When you start selling your own private label products on Amazon, you can (and should) aim to create your own brand.
You may not build a sprawling global empire like Apple off the back of your brand, but it will certainly set you apart from the competition and give you more control over product pricing and profit.
Is private label the same as drop shipping?
No. They are two very different business models.
Drop shipping is an online eCommerce store selling unbranded products which are then shipped to customers. But with drop shipping, you – the seller – never handle the products you sell. You market them and pass the order on to your dropship supplier. They bill you the agreed price and ship the item directly to the customer.
You can read more about starting a drop shipping business here.
Starting your own private label e-Commerce business doesn’t have to be a dream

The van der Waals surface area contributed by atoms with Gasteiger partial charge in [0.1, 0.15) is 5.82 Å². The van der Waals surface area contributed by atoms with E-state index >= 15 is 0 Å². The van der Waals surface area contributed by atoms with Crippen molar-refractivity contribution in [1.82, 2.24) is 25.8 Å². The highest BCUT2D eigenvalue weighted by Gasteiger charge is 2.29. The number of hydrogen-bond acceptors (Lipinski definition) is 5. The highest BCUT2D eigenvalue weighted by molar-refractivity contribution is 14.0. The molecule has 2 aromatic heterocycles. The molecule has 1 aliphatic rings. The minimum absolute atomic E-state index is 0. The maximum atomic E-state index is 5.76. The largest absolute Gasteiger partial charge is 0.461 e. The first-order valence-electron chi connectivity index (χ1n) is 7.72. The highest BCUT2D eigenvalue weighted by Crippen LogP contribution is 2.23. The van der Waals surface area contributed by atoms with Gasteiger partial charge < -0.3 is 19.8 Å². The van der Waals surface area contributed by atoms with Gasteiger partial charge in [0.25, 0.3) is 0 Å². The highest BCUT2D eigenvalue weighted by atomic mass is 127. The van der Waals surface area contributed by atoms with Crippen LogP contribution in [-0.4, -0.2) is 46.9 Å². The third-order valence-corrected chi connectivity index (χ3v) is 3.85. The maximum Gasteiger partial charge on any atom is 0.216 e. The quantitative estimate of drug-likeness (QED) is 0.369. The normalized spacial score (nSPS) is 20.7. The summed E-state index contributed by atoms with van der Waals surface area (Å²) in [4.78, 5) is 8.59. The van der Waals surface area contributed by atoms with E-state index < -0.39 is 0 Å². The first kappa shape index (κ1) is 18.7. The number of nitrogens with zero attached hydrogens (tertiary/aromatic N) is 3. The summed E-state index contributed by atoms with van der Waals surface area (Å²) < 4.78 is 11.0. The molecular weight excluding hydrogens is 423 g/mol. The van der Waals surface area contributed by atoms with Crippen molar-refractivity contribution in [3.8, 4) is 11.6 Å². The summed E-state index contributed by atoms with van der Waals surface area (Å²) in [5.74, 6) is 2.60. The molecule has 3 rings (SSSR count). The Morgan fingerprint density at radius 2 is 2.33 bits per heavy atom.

I hope we’ve given you lots of inspiration to start your own private label business. No-one said it was going to be easy, but it can be done, and the rewards can be totally life-changing!
You can be your own boss and set your own hours. You have the freedom to work from anywhere.
And it’s possible to make a six-figure income within a few months using a combination of Amazon FBA and your own eCommerce site.
Just remember the 5 truths:
- You need to invest money to make money
- It’s going to take time to build a brand
- You have to do a mountain of research to find the right products
- Finding the right manufacturer is crucial
- You need to master several skills in order to succeed
So, when will your new private label eCommerce journey begin?
Let me know in the comments!
Mel Wicks is a certified content marketer and seasoned copywriter who helps business owners and entrepreneurs bring the ‘wow-where-do-I-sign-up’ oomph to their writing. Give your original content a shot in the arm with her free ‘No-Fluff Guide to Writing Epic Blog Posts Every Time’